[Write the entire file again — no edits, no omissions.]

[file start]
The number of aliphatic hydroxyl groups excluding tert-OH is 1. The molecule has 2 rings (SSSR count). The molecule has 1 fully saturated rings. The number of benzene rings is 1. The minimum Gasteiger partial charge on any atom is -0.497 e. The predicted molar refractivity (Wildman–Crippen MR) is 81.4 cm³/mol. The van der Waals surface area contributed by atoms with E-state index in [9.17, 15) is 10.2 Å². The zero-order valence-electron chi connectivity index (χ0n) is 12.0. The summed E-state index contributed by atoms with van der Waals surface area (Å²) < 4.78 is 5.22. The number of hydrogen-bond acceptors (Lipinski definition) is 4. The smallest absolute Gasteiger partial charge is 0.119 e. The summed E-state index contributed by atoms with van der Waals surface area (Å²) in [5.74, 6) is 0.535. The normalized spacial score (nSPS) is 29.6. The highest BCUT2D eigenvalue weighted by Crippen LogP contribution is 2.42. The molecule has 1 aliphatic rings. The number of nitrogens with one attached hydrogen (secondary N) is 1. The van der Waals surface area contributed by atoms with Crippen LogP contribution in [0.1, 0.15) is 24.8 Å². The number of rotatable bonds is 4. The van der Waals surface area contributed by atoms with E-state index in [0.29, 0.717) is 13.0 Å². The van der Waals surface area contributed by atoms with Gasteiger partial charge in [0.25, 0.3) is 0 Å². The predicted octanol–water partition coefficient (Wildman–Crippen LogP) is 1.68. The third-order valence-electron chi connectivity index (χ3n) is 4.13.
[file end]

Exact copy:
The number of aliphatic hydroxyl groups excluding tert-OH is 1. The molecule has 2 rings (SSSR count). The molecule has 1 fully saturated rings. The number of benzene rings is 1. The minimum Gasteiger partial charge on any atom is -0.497 e. The predicted molar refractivity (Wildman–Crippen MR) is 81.4 cm³/mol. The van der Waals surface area contributed by atoms with E-state index in [9.17, 15) is 10.2 Å². The zero-order valence-electron chi connectivity index (χ0n) is 12.0. The summed E-state index contributed by atoms with van der Waals surface area (Å²) < 4.78 is 5.22. The number of hydrogen-bond acceptors (Lipinski definition) is 4. The smallest absolute Gasteiger partial charge is 0.119 e. The summed E-state index contributed by atoms with van der Waals surface area (Å²) in [5.74, 6) is 0.535. The normalized spacial score (nSPS) is 29.6. The highest BCUT2D eigenvalue weighted by Crippen LogP contribution is 2.42. The molecule has 1 aliphatic rings. The number of nitrogens with one attached hydrogen (secondary N) is 1. The van der Waals surface area contributed by atoms with Crippen LogP contribution in [0.1, 0.15) is 24.8 Å². The number of rotatable bonds is 4. The van der Waals surface area contributed by atoms with E-state index in [0.29, 0.717) is 13.0 Å². The van der Waals surface area contributed by atoms with Gasteiger partial charge in [0.25, 0.3) is 0 Å². The predicted octanol–water partition coefficient (Wildman–Crippen LogP) is 1.68. The third-order valence-electron chi connectivity index (χ3n) is 4.13.